Are they chocolate MI-CUIT (which means half-baked) cakes ? Chocolate LAVA or MOLTEN cakes (as we like to say in North America) ? Or GATEAUX AU COEUR COULANT (which means cakes with a runny & flowing center) ? Chocolate MOELLEUX (which means soft & tender) cakes ? But they’re not really chocolate FONDANT (which means quite dense and melting in your mouth but not on your plates) cakes ! All of these characteristics and descriptions depend on the ingredients, the baking temperature, the amount of baking time and of course, whether you decide to serve them warm from the oven or at room temperature or even slightly chilled.
I simply (or perhaps not that simply) call them CREAMY & SOFT-CENTERED CHOCOLATE CAKES …
I was surprised at the number of these cakes that appeared on the web for Valentine’s day and I thought I’d give it a whirl by modifying an already relatively simple recipe to make it fool-proof and slightly less dense and heavy, but just as good (maybe even better).
My version, which is an attempted simplification, with absolutely no flour and equal volumes of each main ingredient, uses a somewhat different approach, making it crispy on the outside, airy and tender around the middle, and soft and gooey in the center, and remaining that way even days after sitting on the counter (and I mean uncovered too).
It uses an oven-heated icing sugar and room-temperature egg white meringue that is later slowly incorporated to the melted chocolate and butter and egg yolk mixture, resulting in an airier and fluffier mixture yet particularly moist without being too liquid in the middle and formless.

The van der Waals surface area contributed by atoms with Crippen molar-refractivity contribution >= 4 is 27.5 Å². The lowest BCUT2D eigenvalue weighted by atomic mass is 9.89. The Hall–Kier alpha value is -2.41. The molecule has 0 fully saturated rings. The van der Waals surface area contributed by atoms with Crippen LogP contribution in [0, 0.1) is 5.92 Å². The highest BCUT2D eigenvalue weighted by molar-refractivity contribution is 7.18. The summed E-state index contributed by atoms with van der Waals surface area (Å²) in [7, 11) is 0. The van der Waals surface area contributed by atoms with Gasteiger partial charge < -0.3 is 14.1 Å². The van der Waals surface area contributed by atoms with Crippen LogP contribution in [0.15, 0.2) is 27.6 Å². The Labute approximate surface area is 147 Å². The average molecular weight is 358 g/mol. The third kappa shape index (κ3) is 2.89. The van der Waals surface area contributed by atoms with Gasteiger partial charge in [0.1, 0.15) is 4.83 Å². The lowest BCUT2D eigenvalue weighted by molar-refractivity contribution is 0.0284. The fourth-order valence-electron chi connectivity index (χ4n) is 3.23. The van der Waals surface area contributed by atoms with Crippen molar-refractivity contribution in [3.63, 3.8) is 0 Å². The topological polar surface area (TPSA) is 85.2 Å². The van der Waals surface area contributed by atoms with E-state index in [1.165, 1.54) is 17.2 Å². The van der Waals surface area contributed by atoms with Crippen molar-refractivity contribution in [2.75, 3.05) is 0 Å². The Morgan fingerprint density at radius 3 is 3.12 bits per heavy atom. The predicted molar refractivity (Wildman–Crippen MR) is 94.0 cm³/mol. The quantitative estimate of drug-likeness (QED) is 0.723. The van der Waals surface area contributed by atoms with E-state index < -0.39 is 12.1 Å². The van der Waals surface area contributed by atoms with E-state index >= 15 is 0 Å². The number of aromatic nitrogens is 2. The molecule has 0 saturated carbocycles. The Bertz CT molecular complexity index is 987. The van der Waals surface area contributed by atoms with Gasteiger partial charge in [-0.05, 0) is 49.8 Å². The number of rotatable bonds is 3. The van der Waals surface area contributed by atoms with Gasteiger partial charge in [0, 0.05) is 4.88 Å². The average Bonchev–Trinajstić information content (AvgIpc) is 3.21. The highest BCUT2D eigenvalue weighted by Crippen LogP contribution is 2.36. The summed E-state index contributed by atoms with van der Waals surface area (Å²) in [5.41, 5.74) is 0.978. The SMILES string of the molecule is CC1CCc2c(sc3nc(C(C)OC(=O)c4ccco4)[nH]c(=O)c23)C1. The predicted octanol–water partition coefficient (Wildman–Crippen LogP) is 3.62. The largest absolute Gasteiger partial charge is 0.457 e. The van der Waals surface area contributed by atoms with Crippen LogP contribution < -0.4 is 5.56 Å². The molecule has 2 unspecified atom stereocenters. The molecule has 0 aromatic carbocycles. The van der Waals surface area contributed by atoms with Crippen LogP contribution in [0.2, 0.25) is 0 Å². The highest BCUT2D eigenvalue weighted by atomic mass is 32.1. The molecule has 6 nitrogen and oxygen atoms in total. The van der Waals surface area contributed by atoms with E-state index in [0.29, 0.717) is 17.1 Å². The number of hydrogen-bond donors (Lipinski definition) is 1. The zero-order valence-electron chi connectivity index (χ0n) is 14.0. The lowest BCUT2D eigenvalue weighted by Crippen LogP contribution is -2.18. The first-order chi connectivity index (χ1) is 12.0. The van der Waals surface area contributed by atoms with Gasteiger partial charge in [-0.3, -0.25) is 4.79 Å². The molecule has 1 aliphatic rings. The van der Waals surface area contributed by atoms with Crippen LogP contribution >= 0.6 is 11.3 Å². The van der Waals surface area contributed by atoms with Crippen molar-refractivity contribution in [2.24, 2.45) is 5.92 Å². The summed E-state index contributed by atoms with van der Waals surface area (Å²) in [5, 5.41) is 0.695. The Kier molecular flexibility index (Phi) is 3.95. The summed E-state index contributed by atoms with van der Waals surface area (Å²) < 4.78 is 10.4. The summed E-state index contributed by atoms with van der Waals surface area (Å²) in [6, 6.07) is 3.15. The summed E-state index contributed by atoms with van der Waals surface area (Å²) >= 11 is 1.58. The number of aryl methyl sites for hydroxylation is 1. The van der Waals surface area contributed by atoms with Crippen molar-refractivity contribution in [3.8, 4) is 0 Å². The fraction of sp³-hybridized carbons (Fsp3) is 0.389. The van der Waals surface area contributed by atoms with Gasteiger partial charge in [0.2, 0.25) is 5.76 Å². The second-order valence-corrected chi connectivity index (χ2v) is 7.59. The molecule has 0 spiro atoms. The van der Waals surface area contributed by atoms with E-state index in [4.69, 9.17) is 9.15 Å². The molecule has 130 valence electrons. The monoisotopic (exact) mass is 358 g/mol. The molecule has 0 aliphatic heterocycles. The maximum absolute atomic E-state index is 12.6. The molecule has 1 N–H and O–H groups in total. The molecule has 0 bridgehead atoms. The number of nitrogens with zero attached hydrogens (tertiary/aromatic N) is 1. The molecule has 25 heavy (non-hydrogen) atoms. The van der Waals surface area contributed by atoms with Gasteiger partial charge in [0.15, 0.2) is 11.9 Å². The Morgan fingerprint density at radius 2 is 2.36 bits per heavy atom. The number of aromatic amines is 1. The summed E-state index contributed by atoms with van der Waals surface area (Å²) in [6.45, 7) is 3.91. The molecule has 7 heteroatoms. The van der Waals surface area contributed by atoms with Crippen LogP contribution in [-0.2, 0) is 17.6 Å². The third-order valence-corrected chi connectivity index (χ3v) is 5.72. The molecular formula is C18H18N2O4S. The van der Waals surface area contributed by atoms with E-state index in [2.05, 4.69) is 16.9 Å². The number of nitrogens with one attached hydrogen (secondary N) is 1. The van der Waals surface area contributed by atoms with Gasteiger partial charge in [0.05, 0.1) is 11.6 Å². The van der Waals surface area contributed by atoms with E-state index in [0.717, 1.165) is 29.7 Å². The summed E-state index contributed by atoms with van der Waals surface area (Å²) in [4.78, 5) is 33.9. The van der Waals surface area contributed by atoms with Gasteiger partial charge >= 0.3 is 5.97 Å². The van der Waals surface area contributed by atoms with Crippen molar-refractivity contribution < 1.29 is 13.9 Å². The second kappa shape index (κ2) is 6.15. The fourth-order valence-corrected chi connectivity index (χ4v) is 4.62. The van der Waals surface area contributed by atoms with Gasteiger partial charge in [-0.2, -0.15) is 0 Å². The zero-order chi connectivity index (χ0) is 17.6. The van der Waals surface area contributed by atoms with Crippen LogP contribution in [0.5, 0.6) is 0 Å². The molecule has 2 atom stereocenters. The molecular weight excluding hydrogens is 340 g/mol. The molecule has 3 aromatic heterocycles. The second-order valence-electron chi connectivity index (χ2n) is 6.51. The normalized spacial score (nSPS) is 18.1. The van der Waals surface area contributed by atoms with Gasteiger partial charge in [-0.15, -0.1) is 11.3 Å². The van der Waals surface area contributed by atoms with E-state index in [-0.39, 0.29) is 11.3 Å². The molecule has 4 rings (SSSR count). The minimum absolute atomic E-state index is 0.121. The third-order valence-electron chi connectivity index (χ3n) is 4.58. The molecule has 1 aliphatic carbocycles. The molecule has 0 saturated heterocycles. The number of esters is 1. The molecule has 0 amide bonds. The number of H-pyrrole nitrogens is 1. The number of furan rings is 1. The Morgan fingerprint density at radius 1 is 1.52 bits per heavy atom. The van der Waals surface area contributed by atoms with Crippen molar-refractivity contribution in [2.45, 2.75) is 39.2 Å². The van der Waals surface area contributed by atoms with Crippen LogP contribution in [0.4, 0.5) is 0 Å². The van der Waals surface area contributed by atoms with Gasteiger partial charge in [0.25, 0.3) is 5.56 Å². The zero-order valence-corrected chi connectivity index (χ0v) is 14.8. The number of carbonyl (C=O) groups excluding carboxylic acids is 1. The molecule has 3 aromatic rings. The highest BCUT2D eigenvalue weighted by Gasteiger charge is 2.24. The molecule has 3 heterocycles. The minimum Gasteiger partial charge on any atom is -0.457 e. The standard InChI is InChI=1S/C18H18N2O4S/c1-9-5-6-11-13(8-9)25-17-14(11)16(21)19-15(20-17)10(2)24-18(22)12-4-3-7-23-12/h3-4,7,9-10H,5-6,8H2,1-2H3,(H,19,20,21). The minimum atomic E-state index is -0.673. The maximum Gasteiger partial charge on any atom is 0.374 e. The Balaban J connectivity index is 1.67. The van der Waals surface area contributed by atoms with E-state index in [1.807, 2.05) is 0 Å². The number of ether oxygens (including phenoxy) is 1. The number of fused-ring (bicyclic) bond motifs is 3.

The equal volumes make it easy to scale up or scale down, which implies that for each egg used (approximately equivalent to ¼ cup) you’ll need ¼ cup each of chocolate, butter and icing sugar, with just a touch of salt and some extra cocoa powder.
Another trick is to prepare the fillings (which is entirely optional) as flatter and wider frozen disks instead of using a square of chocolate or soft caramel or a few teaspoons of fruit jam or lemon curd (which is my favorite). This works best (even at room temperature) if you decide not to serve the baked cakes hot or warm from the oven. The idea is to use a filling that is naturally softer at room temperature, to form them and to freeze the fillings in order to harden them and then to coat the frozen filling disks with cocoa powder before inserting them in the batter (so they don’t stick to your fingers nor sink to the bottom of the cake batter). This will guarantee a soft gooey center at whatever temperature you decide to serve them.
AND THAT’S MY CHOCOLATEY STORY . . . :)